This week, we're exploring the San Francisco Bay Area and the way income inequality is affecting the region. Check out the other pieces of the week, aggregated on this page.

People disagree about how much it matters, but economic inequality in America is real and rising. President Obama recently called it "the defining challenge of our time" and pledged he would spend the rest of his presidency trying to reduce inequality and improve upward mobility. And Pope Francis said "trickle-down theories" of economic growth have "never been confirmed by the facts" and leave behind the poor and vulnerable.

The unemployment picture is still bleak. And even for the employed, 6 in 10 workers in a Washington Post poll said they were worried about losing their jobs, the highest number in decades.

The inequality issues come into clear focus in certain parts of the country — Manhattan is mentioned a lot, and in recent years so has San Francisco. The Bay Area, for all its exciting and economically prosperous new ideas and tech businesses, is also a place where it's increasingly expensive to live and earn a living, if you aren't part of a certain technologically driven class of people.

In a recent post called "What's Going on in San Francisco?" The New York Times' Lawrence Downes writes:

"The city's tech boom is certainly a mixed blessing. Evictions are up. The commercial-office vacancy rate is down, and rents are rising, so nonprofit agencies that help the poor are feeling squeezed."The narrative lines are getting rigid: The tech caste is lording it over the suffering working class. Ungrateful unfortunates are ruining San Francisco for the skilled workers who deserve and can afford to live there."But who's really a drain on society? Who pays their way, and who are the parasites? These are good questions."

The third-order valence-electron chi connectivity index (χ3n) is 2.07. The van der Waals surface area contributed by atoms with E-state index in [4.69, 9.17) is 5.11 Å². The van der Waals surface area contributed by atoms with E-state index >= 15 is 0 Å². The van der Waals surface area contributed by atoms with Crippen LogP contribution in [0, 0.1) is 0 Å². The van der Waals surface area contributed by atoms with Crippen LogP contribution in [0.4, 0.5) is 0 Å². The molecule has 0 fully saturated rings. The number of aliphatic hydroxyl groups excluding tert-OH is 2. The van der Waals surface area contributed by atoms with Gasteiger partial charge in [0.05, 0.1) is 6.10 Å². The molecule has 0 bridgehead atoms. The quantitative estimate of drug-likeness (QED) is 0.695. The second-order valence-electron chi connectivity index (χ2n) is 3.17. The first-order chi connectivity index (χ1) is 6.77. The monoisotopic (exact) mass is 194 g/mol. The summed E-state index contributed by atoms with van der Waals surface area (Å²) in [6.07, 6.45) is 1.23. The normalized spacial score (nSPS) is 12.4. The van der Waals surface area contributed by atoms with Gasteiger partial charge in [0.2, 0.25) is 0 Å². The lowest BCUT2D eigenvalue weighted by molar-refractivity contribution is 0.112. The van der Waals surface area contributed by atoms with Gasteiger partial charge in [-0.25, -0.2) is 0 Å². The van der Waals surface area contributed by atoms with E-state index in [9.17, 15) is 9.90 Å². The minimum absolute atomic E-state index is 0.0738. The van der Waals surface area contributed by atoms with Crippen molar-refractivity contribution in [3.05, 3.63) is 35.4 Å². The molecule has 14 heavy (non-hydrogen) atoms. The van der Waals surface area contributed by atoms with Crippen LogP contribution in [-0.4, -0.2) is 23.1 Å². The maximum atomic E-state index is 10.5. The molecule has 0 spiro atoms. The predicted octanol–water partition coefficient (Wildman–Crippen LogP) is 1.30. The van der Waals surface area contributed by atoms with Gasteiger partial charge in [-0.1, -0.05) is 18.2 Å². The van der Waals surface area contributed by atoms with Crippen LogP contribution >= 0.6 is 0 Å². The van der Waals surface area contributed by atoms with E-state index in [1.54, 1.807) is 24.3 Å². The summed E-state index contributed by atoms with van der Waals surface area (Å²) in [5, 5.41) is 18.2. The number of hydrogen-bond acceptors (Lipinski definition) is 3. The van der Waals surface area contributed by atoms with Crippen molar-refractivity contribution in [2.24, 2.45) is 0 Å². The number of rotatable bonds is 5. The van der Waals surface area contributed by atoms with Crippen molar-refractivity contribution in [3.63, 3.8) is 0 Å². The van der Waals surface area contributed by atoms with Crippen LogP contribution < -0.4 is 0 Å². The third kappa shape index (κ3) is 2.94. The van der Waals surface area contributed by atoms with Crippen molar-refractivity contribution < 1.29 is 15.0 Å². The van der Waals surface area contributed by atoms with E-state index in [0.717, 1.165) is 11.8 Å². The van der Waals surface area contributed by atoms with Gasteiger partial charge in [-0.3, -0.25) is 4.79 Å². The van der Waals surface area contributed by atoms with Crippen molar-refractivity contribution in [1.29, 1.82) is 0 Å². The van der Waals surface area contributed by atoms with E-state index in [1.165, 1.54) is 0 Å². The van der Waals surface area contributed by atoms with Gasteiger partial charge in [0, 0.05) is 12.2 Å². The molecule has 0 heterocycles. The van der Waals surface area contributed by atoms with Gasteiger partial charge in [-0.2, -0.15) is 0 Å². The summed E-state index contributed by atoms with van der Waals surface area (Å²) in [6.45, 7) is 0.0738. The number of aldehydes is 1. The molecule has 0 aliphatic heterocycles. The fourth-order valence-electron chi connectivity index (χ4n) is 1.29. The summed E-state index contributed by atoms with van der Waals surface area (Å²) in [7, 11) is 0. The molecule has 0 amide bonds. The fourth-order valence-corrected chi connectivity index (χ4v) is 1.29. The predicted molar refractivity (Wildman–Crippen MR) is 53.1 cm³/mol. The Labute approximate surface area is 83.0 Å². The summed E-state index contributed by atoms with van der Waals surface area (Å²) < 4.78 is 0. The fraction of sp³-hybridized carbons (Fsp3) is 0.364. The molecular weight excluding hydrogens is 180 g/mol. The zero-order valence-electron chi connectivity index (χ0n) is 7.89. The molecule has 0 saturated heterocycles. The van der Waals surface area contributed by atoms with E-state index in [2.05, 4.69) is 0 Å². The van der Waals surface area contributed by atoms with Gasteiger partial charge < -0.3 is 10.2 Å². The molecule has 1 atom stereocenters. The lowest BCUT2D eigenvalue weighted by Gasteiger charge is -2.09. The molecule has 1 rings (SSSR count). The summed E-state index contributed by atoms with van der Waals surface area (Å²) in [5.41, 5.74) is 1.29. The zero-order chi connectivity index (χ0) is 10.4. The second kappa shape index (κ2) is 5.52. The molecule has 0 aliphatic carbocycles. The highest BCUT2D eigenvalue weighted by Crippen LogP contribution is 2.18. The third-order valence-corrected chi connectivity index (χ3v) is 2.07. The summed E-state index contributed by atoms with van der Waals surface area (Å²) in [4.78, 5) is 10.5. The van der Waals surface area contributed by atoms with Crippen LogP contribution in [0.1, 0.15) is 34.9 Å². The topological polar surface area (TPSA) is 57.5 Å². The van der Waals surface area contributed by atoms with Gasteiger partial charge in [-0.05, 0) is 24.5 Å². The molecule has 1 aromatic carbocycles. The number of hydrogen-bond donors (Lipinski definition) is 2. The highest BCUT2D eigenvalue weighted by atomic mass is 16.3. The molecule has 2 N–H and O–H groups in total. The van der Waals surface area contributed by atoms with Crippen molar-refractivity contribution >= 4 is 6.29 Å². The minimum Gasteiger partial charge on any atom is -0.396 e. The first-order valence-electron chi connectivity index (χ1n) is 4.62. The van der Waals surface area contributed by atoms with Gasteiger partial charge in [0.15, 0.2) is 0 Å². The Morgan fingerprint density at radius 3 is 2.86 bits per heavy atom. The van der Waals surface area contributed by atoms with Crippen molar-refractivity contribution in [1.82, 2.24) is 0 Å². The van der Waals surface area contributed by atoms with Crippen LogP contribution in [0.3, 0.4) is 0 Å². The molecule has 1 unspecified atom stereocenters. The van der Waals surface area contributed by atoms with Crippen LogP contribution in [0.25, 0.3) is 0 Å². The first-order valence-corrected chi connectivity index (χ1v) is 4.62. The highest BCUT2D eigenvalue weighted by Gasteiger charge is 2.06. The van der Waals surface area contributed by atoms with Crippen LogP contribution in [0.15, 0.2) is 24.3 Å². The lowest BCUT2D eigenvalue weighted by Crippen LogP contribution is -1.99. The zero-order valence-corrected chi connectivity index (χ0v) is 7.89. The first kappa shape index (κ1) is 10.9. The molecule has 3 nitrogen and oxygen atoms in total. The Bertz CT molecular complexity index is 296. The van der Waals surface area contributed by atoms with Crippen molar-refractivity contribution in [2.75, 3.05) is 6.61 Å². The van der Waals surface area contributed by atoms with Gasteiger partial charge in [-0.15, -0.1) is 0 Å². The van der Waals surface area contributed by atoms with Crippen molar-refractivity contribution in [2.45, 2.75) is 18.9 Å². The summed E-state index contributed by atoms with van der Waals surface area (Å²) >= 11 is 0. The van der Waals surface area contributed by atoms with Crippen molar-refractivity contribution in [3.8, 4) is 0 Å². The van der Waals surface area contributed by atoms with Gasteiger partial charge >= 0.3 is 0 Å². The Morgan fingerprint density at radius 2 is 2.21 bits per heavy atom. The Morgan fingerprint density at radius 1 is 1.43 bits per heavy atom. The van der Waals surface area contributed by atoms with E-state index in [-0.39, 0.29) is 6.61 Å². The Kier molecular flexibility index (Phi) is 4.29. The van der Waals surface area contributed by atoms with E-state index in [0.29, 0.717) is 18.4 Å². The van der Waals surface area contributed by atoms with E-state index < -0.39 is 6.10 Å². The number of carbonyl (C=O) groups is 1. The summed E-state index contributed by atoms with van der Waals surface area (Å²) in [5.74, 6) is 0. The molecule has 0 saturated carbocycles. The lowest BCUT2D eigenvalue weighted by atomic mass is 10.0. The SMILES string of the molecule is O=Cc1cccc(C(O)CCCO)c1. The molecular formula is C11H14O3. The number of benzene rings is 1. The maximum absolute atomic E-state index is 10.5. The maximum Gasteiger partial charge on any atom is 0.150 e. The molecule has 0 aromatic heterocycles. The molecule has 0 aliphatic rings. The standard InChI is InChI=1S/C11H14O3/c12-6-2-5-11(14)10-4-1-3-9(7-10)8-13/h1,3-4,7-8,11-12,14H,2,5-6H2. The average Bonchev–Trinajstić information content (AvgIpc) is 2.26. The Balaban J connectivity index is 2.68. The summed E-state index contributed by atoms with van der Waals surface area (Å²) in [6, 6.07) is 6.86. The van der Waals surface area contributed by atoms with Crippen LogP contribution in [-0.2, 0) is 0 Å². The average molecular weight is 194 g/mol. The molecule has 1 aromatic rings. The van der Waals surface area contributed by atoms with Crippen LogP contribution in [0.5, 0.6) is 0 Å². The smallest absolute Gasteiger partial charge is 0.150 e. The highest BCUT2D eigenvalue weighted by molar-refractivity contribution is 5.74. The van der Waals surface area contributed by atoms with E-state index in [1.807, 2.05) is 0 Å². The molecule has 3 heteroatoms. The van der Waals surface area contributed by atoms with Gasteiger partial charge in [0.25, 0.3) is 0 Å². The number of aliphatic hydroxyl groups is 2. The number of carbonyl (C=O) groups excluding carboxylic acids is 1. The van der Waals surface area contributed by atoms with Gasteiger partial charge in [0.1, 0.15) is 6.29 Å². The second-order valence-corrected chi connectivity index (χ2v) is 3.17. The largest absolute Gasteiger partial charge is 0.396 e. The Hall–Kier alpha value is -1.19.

We know class warfare has broken out, with tech workers calling homeless people "degenerates" and "grotesque," and protesters taking to the San Francisco streets to block the private buses that shuttle tech workers out to the Valley. In its post featuring the Bay Area's poverty maps, Valleywag points out that the poor there "haven't been uplifted so much as just shifted around and priced out here and there. It's even more evident when you move down toward Facebookville."

So this week, our themed reporting will zero in on San Francisco, Silicon Valley and the Bay Area generally. We have features coming in from our member stations there — KQED and KALW — and we'll explore the various fronts in the current class wars: transportation, housing, wages and more.

Copyright 2016 NPR. To see more, visit